Answers To Common Questions About Halloween Safety

What is the most dangerous time for child pedestrians to be out on Halloween night? Over 60% of the accidents occurred in the 4-hour period ranging from 5:00 to 9:00 p.m. on Halloween night; nearly one-fourth (26 out of 115) of accidents occurred from 6:00 – 7:00 p.m.

Which age group is most at-risk to be involved in a pedestrian-related accident / fatality on Halloween night? Most fatalities occurred with children ages 12-15 (32% of all child fatalities), followed by children ages 5-8 (23%).

What was the single most common Halloween injury, according to a recent study?

According to a recent study that examined holiday-related pediatric emergency room visits, Halloween is among the top three holidays producing the most ER visits. The single most common Halloween injury was finger/hand injuries, with the majority of those being cuts and broken bones.

What are the three most common ways injuries occur on Halloween?MAccording to Prevention 1st, these are the three most common ways injuries occur on Halloween:

  • Traffic collisions / pedestrian accidents
  • Eye injuries
  • Burn injuries

What percentage of car accidents involves a drunk driver on Halloween night? The National Highway Traffic Safety Administration (NHTSA) reports that in 2012, 48% of all car accident fatalities on Halloween night involved a drunk driver.

Which age group of drivers posed the greatest risk to child pedestrians on Halloween night? Young drivers ages 15-25 accounted for nearly one-third of all fatal accidents involving child pedestrians on Halloween. If you have teen drivers, discourage them from being on the roads Halloween night.

Which age group of drivers posed the least risk to child pedestrians on Halloween night? Drivers ages 36-40 and 61-65 were involved in the fewest child pedestrian fatalities on Halloween.

What are some Halloween costume safety tips?

  • Costumes, masks and shoes should fit snug to avoid a trip-and-fall and vision impediments
  • Costume masks should not interfere with vision.
  • Costume accessories, including plastic swords, knives, etc. should be kept short, soft and flexible.
  • Avoid costumes with elaborate props- especially weapons or wands. These make for great photo ops at home, but children should leave them behind when going trick-or-treating.
  • Make sure you child’s costume has reflective stickers on it and choose a costume that has light colors.
  • Never walk near lit candles or jack-o-lanterns that can catch costumes on fire. Make sure your child’s costume is flame-resistant.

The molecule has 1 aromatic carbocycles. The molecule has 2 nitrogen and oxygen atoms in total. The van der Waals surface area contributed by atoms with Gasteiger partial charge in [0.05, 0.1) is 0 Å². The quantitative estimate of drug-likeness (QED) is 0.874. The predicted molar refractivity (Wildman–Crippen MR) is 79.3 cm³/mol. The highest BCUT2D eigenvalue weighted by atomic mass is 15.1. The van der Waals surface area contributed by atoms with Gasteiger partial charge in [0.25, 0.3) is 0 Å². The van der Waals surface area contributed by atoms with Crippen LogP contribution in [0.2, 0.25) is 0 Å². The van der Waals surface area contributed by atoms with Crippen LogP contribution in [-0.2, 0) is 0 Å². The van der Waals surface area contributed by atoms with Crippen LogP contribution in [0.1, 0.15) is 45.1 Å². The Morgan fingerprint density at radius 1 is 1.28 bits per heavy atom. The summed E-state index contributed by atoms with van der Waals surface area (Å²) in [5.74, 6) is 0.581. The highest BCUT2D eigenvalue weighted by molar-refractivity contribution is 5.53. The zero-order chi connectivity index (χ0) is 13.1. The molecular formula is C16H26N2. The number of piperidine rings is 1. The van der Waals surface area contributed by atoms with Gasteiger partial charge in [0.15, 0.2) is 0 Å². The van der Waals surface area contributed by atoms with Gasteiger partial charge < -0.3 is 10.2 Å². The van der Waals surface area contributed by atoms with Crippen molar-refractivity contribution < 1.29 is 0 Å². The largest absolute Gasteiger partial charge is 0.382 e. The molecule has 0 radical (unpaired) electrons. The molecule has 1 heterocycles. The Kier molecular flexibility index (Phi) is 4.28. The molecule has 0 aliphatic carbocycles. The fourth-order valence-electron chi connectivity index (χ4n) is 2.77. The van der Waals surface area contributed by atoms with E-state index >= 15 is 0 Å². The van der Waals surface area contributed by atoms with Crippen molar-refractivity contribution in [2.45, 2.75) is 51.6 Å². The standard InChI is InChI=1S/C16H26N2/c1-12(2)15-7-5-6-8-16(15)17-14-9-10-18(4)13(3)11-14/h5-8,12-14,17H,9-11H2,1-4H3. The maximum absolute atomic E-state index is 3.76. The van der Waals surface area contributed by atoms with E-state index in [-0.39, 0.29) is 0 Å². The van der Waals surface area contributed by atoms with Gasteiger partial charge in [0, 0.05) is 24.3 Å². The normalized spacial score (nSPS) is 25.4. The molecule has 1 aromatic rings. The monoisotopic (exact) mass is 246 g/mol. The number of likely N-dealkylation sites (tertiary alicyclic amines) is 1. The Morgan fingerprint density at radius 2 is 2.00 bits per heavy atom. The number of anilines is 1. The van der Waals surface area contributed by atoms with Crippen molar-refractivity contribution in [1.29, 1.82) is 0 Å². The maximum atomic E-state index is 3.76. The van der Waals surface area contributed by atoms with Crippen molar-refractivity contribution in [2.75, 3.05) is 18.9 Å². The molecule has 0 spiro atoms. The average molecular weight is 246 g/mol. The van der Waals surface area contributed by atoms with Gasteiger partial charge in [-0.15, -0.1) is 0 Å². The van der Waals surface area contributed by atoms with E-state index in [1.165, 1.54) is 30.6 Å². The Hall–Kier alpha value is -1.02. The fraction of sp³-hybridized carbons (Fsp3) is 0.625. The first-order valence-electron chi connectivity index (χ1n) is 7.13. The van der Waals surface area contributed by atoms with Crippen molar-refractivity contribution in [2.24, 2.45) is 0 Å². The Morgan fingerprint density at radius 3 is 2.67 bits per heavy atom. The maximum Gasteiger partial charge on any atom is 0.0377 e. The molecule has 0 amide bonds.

• ALWAYS test make-up and face paint on a small area of skin, first. Wash it off thoroughly when the night is over to prevent a skin infection and eye irritation.
  • Make sure your child has a bright-colored costume and is wearing reflective tape to be more visible to drivers.

What are some safety tips for adults planning a Halloween party?

  • Keep candles and jack o’ lanterns away from doorsteps, walkways, landings and especially curtains. Make sure they are placed on sturdy tables and away from pets and small children.
  • Walking areas and stairs should be well-lit and free of obstacles that could result in a trip-and-fall.
  • Do not let impaired guests drive home. Before the party, remind guests to plan ahead and designate a sober driver if they plan on drinking.
  • Offer a selection of alcohol-free beverages and serve plenty of food.

How do I know if my child is ready to go trick-or-treating with friends?

  • You know best if your child is ready and mature enough to go trick-or-treating without a parent.
  • Know your child’s friends
  • Make sure your child as a cell phone in case he or she gets separated from the group.
  • An option is to walk around with the group, but stay way behind where you can monitor from a distance.
  • Follow basic safety rules and make sure they have a flashlight, are not wearing a costume that obstructs vision and they can be easily seen by drivers.

What are some safety tips for trick-or-treaters and parents to remember on Halloween night?

  • Make sure your child has a bright-colored costume and is wearing reflective tape to be more visible to drivers.
  • Children under the age of 12 should never trick-or-treat alone without adult supervision. Accompany your child, stick to familiar areas that are well lit and stay in a group.